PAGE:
But, be aware that everyone has different priorities. To some people, the priority is career progression, to others the priority is financial independence. To most, people, the priority is work, life balance. Whatever, it is, just be honest to yourself, evaluate what your priorities are and focus on achieving your goals.
Clarify what’s truly important to you – and for you to do
This takes time and some analysis every day, and sometimes multiple times throughout the day. Many people will be making requests of you all day long. Bosses, peers, subordinates, spouses, kids, friends, clients, vendors … If you simply throw all those requests into a to-do list, you will be overwhelmed in no time, and will constantly struggle to best use your time.
Audit your day
No one likes to hear the word “audit” but this clinical, dry-sounding practice is CRUCIAL to figuring out where your time is going.
Daily Tip: Next to every task on my to do list, I write down the time I start in on it, and the time I finish it.
Living By Your Values
If we look honestly at our lives, we probably spend a lot of time doing things that distract from our purpose or what we regard to be really important. Scrolling through social media is a great example, some of us spend way too much time on Facebook, YouTube, Instagram and other social media programs.
None of us have mastered perfectly juggling work, friends, family, hobbies and home – and it’s ok to admit we haven’t always got it figured out. It’s also ok to step back from the race to keep up with others and the pressure to constantly consume and add physical things (but not always value) to our lives.
We have to choose to put value on things that necessary for us. Place your values at the very heart of your lifestyle and remove the things that detract from these. If you value time spent with family, it means taking an honest look at the (unnecessary) things that might be getting in the way. Learn how to say no to too many commitments, stop rushing and assign the right amount of time to each task. After identifying your values and what you want to place at the heart of your lifestyle, it’s time to start simplifying both the physical and non-physical clutter.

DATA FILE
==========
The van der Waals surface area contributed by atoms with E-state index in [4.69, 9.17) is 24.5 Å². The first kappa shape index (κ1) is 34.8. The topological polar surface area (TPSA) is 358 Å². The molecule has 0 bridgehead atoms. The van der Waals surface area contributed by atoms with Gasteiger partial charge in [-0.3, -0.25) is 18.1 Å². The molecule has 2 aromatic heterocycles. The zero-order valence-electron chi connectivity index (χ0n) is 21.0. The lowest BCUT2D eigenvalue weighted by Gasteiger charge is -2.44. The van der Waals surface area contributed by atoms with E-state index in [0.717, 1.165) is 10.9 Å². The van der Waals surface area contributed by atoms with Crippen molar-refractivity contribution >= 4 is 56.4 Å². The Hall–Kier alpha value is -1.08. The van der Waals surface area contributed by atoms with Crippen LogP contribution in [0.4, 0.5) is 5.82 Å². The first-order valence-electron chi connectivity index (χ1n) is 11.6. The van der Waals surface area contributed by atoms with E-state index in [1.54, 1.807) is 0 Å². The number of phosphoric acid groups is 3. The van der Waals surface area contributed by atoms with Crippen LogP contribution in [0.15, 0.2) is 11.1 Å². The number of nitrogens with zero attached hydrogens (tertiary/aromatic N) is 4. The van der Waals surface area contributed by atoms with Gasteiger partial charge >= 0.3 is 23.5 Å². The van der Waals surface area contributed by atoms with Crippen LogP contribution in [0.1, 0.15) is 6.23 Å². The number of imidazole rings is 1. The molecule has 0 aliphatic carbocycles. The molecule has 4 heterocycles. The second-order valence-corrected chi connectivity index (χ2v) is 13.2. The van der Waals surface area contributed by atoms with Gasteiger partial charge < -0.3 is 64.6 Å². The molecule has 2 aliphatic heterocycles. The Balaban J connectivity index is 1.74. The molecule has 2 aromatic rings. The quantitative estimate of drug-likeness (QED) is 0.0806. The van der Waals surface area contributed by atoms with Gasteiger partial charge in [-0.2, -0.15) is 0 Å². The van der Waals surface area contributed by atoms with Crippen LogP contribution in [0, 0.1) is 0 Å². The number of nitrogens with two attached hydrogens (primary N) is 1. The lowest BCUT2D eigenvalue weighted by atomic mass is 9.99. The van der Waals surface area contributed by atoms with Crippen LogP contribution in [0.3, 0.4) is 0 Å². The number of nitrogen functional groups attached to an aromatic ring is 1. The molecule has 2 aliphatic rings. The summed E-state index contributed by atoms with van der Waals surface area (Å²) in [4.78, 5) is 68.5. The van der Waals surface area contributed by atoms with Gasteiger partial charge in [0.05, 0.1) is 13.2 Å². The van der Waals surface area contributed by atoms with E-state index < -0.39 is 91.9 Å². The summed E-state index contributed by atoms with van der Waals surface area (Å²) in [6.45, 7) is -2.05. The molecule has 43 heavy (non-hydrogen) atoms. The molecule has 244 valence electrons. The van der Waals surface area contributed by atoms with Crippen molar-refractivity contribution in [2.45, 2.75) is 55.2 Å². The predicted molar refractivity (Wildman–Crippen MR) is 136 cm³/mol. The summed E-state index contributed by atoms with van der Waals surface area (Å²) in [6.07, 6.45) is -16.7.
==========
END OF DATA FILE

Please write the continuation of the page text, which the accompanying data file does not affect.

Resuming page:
When you admit you have time for something valuable—and again, we always do—it puts you on the right track to do something about it.Just do it, give time to that one thing that has value to you and wait to see what happens. Something exciting and magical will start to grow out of your efforts.
Big rocks, little rocks
If you need more help with prioritising the things that matter to you, check out Stephen R. Covey’s analogy of big rocks (important things you can’t miss) and little rocks (less important things).
The idea is that if you concentrate on the big rocks first, you’ll be more productive than when you let the little things take over your schedule.
Wait a Minute
Stop the hamster wheel! Start with WAIDT (pronounced as ‘wait’) – “Why Am I Doing This?” I find this question as relevant today as it was in 2016 when I started my present job. This simple reflection is a great way to stop spending time on things that are no longer worthwhile or valued.
Resting may seem like a strange place to start but in reality, it is by far the most important if we desire to achieve the success we crave as human beings. Our society mistakenly believes that if we just follow the “hustling mindset” we will find success, so we are afraid to stop moving. But our brain requires periods of rest. Healthy adults need between seven and nine hours of sleep per night. Acknowledge it, accept it, and move on. Sleep is non-negotiable. According to Tom Rath’s book, “Eat, Move, Sleep: Why Small Choices Make a Big Difference,” your quality of work can drop down as much as 30% when you are not getting an adequate amount of sleep.
What do periods of resting look like? Well, we just covered sleep, but it can also include spending time on spiritual activities such meditation, taking a break away from the computer, or sitting outside in nature for a few minutes. The key to your resting periods is they should feel renewing and restorative, otherwise, it’s not rest!
Think of one thing you’ve been putting consistent effort into lately. How does this add up to something bigger? If you feel like sharing, leave a comment with your answer below!
If you found this post helpful, bookmark or pin it for later so you can revisit it whenever you start to fear that you’re not doing enough.
Remember: A lack of time is not the problem, wasting time and filling your life with unimportant things is the problem.